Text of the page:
We do know that current extremes of climate regularly disrupt social well-being (National Academy of Sciences 1987, Riebsame and others 1986). Droughts in India or the Sahel, floods in Bangladesh or the Sudan, and frosts in Brazil or Papua New Guinea demonstrate the critical relationship between climate and development (see, for example, Kates 1980). The ability to cope with fluctuations in climate varies among regions: the least developed areas suffer the most from climatic hazards and face the most problems if the climate changes.

Climate is an intellectual construct: the statistical properties of the atmosphere, averaged over time. Fluctuations and extremes of climate are expressions of the tails of the current distribution of temperature, rainfall, storms, and the like. Climatic change is a shift in their distribution over time (figure 1). Both can add stress to regional development projects, but while climatic extremes are certain to affect all regions, there is great uncertainty about whether we face significant climatic change per se.

Despite the uncertainty, development planners should examine the potential implications of climate change. The changes predicted by global warming theorists in the next several decades may seem modest, but recent experience indicates that climatic change of this magnitude would severely disrupt ecological and social systems. A broad review of studies of the effect of climate in the last two decades reveals a common, disturbing pattern (see Kates and others 1985, Riebsame 1988c, Parry and others 1988). Existing research indicates that:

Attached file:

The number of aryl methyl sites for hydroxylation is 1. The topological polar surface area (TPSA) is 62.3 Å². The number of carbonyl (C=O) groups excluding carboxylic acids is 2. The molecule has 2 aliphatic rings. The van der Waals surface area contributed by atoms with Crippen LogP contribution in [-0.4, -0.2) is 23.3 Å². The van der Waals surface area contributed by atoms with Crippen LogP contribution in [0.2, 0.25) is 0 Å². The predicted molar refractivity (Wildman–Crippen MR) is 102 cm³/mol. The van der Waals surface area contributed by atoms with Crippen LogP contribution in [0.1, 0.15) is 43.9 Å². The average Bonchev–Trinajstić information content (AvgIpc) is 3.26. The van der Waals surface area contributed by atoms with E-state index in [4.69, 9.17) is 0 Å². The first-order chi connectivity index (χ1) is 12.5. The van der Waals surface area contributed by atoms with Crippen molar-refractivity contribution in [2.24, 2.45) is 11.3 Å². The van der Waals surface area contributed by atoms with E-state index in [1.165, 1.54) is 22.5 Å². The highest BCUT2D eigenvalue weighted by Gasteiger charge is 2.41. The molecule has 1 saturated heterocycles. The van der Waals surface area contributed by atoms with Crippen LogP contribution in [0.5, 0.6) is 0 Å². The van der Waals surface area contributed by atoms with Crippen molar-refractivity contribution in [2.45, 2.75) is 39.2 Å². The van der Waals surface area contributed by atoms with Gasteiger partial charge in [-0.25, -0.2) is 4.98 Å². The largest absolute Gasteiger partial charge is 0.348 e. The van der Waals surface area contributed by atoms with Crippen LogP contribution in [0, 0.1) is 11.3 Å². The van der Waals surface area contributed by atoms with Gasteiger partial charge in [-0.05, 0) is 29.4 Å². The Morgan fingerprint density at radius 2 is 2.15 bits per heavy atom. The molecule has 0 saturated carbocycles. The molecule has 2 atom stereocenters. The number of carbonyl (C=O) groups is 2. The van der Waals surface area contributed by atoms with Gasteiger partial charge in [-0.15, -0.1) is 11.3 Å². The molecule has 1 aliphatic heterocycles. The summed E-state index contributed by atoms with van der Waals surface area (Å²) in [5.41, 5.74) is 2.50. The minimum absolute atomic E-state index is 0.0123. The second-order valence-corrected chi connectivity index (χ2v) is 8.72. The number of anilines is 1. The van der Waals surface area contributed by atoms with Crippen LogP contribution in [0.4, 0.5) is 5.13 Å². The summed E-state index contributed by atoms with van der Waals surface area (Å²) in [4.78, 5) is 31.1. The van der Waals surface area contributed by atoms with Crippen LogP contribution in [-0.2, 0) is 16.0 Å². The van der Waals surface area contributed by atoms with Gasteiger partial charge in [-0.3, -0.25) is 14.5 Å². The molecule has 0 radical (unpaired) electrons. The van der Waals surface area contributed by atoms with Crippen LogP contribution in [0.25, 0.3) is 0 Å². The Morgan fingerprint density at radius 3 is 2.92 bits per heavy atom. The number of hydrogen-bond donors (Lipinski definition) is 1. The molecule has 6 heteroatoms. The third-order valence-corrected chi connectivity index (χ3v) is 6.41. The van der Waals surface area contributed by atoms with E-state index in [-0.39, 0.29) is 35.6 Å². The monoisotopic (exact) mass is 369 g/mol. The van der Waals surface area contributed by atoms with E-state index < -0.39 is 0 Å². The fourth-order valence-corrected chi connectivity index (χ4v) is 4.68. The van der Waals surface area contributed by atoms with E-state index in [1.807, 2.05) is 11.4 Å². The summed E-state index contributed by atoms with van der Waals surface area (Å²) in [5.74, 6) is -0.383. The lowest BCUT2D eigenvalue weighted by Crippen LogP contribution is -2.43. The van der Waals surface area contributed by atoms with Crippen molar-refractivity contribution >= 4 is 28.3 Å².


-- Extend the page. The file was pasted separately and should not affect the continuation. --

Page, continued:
· In some localities and natural resource sectors, relatively small changes in climate can be quite disruptive. Modem systems for managing and using water, energy, agriculture, and forests are generally flexible, but in some (for example, semiarid) regions, climatic changes much smaller than one could expect with the doubling of the greenhouse effect threaten to alter resource flows markedly (see, for example, Parry and others 1988, Bolin and others 1986, Riebsame 1988a).

· There are major disparities in our understanding of the effects of climate. We understand fairly well how climatic change affects agricultural, water, and energy systems, but we know much less about how it affects fisheries, grasslands and livestock systems, human health, transportation, urban development, and the general economy (see, for example, Kates and others 1985). Our understanding of how climate and resources interact is especially fuzzy at environmental and social interfaces - the complex interactions between, for example, crops and soil (affected by soil temperature, erosion, and so forth), fisheries and wetlands (perhaps destabilized by rising sea levels), and different resource management institutions.

· The net consequences of global warming remain ill-defined. Productivity could decline catastrophically in some areas as the result of climatic extremes or rapid climatic change. Forests, for example, could produce less because of wildfires; agriculture could suffer from outbreaks of new pests or diseases; water could be scarce or excessive because of extreme events; changes in habitat could affect the viability of species. On the other hand, mitigating factors could produce unexpected gains. Ambient carbon dioxide could enhance biomass; warmer ocean temperatures or coastal inundation could improve fisheries; societies could adapt to changing conditions (a process poorly understood; see Butzer 1980), possibly through the transfer of new technologies and resources from “winners” to “losers” as part of the international response to the threat itself. At this time, it is difficult to estimate the balance of positive and negative effects, but most analysts expect global warming to produce a net loss, if for no other reason than that it brings change and increases uncertainty.